When I first started speaking at major European events two decades ago, my invitations to be on a panel were few and far between — usually they only arrived when a man had failed to turn up. A male moderator would usually bark at me to “keep it short!”
Things have improved since then — moderators are more often women. Yet the speakers on top policy panels still average three men for every woman. This male dominance of Europe’s most important policy conferences has ripple effects on our policies and, as a result, national laws and European regulations. If we want our policies to reflect our diverse population, it has to change.
Decisions may not get made in conferences in Davos or Munich — where politicians rub shoulders with business leaders and think tankers — but the discussions that take place in these forums influence the choices lawmakers make.
Politicians and policymakers float new approaches, test reactions and hear new ideas. It’s in places like these where ideas on how to steward the economy, enforce justice, guarantee security and address migration are shaped.
When one group is allowed to dominate, it is likely they will act — consciously or unconsciously — in their own best interests.
These are all issues that affect women just as much as men, but you wouldn’t know it by looking at a speakers list.
At the World Economic Forum in Davos, for example, panels only include one woman for every four men. And that’s far from the worst performing conference. The Munich Security Conference has featured 85 percent male speakers over the past five years. At many conferences, it’s not at all uncommon to see several all-male panels.
Excluding female experts reduces the range of viewpoints and life experiences that will shape and influence important debates. This is a problem, because when one group is allowed to dominate, it is likely they will act — consciously or unconsciously — in their own best interests.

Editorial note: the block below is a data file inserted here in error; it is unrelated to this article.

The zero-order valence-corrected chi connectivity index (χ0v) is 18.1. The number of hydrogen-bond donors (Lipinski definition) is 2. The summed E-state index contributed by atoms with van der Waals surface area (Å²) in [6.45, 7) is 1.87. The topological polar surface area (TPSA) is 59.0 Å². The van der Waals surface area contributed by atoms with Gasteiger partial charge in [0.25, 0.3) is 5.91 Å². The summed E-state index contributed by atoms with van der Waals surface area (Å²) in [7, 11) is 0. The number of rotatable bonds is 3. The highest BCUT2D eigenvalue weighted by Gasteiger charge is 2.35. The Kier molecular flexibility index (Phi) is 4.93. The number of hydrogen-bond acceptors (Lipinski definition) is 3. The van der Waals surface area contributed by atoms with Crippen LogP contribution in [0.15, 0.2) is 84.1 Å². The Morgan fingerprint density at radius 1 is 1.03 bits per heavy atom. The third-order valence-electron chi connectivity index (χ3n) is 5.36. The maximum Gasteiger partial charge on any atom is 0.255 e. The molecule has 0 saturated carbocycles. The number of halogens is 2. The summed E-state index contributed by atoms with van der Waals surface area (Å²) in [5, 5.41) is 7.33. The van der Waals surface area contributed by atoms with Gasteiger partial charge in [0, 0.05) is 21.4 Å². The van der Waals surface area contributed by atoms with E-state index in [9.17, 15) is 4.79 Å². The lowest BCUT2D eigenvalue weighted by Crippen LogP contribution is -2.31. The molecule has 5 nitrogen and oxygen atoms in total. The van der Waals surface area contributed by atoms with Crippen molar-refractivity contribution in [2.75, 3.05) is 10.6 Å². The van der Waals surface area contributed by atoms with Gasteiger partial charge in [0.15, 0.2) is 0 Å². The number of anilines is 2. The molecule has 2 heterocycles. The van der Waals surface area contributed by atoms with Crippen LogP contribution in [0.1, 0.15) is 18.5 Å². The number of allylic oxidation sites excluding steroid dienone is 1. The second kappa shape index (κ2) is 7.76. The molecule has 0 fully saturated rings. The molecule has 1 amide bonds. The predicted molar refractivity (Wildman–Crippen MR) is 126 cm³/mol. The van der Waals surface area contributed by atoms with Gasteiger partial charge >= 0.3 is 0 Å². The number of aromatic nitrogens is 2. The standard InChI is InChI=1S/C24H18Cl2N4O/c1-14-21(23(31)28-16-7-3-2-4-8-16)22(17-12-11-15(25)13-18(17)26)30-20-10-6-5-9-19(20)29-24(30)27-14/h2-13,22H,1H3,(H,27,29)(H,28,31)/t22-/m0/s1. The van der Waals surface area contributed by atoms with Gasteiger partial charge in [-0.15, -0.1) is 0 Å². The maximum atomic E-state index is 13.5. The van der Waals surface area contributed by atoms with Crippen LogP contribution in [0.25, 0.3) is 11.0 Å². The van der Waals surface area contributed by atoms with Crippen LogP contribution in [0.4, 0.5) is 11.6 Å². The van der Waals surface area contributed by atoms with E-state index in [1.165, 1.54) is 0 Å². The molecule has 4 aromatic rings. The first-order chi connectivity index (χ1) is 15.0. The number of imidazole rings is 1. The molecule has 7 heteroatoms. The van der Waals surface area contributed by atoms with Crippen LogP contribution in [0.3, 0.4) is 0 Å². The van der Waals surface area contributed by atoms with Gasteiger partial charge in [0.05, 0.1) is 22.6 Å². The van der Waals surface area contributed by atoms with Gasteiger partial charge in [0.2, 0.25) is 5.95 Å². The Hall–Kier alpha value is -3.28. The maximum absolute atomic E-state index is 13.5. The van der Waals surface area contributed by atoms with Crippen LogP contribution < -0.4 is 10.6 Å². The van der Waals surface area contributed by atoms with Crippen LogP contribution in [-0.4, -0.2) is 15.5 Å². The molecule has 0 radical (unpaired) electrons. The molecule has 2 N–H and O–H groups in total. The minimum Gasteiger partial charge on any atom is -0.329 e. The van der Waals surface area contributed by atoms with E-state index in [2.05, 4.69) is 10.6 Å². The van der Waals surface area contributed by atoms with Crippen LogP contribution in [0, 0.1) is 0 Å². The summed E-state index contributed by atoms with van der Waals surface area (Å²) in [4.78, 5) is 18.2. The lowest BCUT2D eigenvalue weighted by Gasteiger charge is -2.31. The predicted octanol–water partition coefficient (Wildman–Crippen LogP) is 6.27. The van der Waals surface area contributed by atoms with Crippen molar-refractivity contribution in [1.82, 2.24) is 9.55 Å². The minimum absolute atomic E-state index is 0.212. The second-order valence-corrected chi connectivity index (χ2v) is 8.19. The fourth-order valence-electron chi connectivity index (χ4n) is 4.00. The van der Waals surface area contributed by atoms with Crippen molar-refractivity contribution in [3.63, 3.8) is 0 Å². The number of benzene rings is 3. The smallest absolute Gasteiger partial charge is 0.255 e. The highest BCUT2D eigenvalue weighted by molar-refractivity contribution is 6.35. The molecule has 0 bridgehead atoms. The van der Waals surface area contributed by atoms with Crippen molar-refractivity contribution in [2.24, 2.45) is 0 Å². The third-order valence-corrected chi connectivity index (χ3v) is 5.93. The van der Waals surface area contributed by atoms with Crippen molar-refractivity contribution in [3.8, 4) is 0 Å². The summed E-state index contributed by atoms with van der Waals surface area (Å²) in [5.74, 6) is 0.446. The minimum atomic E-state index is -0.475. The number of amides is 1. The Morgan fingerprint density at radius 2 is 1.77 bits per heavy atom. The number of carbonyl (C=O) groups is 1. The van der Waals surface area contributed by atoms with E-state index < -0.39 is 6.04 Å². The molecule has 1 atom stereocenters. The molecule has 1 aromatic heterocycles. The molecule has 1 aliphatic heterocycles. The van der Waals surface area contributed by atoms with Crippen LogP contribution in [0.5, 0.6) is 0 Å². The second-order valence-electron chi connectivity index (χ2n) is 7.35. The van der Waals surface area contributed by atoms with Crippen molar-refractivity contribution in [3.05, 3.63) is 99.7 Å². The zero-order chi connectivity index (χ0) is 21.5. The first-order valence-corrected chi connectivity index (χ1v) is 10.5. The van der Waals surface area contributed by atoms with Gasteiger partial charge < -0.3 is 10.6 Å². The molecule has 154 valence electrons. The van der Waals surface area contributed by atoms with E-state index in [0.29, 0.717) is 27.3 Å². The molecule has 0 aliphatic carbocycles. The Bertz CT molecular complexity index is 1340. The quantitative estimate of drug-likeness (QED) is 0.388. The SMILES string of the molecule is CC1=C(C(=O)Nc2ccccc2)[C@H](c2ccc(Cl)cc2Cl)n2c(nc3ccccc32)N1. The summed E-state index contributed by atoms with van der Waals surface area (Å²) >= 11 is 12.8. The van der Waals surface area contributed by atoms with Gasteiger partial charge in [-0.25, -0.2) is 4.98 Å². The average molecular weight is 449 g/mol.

Researchers have found that male and female economists take different approaches to key issues such as minimum wage, labor standards and health insurance. Men and women also have very different explanations for the gender wage gap and equal opportunities in the jobs market.
Europe is a diverse place, and our policies need to work for everyone. If they are shaped predominantly by one gender, they’re unlikely to do so.
Elite events may never reflect the complexity and diversity of societies, but gender is one dimension that can be improved rapidly. Chatham House’s successful effort to increase female participation in its London Conference shows how much of a difference can be made in just one year.
Given women constitute more than half of our society, let’s be more ambitious.
Thanks in part to the #MeToo movement’s revelations about men’s abuse of power in a number of institutions, Brussels finally seems to be waking up to its gender problem. European Commissioner Valdis Dombrovskis this week tweeted that there would be no panel without women at the High Level Conference on Sustainable Finance. Other commissioners — including Mariya Gabriel, Cecilia Malmström and Corina Creţu — are spearheading a #NoWomenNoPanel campaign. They’re pledging not to take part in, or hold, events without women on a panel.
That’s a good start — and a principle all EU institutions should embrace for their events. But given women constitute more than half of our society, let’s be more ambitious.
Governments and businesses sending delegations to conferences should insist that their speakers sit on a gender-balanced panel. To do so they will have to address their own gender gaps: women make up fewer than a third of European ministers, MPs and company boards.
We need to change the false perception that women without seniority can’t contribute expertise. In my experience, the threshold for female participation in policy events is much higher than it is for men. To be considered “expert enough” to speak at the top conferences, women need grander titles, more experience, more publications to our name and more media exposure than our male counterparts.
Let’s make this decade the one when the European elite fully recognizes women’s right to speak.
It’s a self-reinforcing dynamic: If you appear on a panel alongside high-ranking politicians, you’ll be considered important, and other organizations will invite you to speak. If young women don’t get the chance to participate early on, they won’t rise up the ladder on the conference circuit and they’ll miss out on opportunities throughout their careers.
To address rather than reinforce this inequality, event organizers should work harder to find female potential. Initiatives such as the Brussels Binder — a directory of female policy experts set up this year — can act as a resource to organizations looking to give a voice to female experts.
It’s been a century since European countries started recognizing women’s right to vote. Let’s make this decade the one when the European elite fully recognizes women’s right to speak.
Heather Grabbe is director of Open Society European Policy Institute.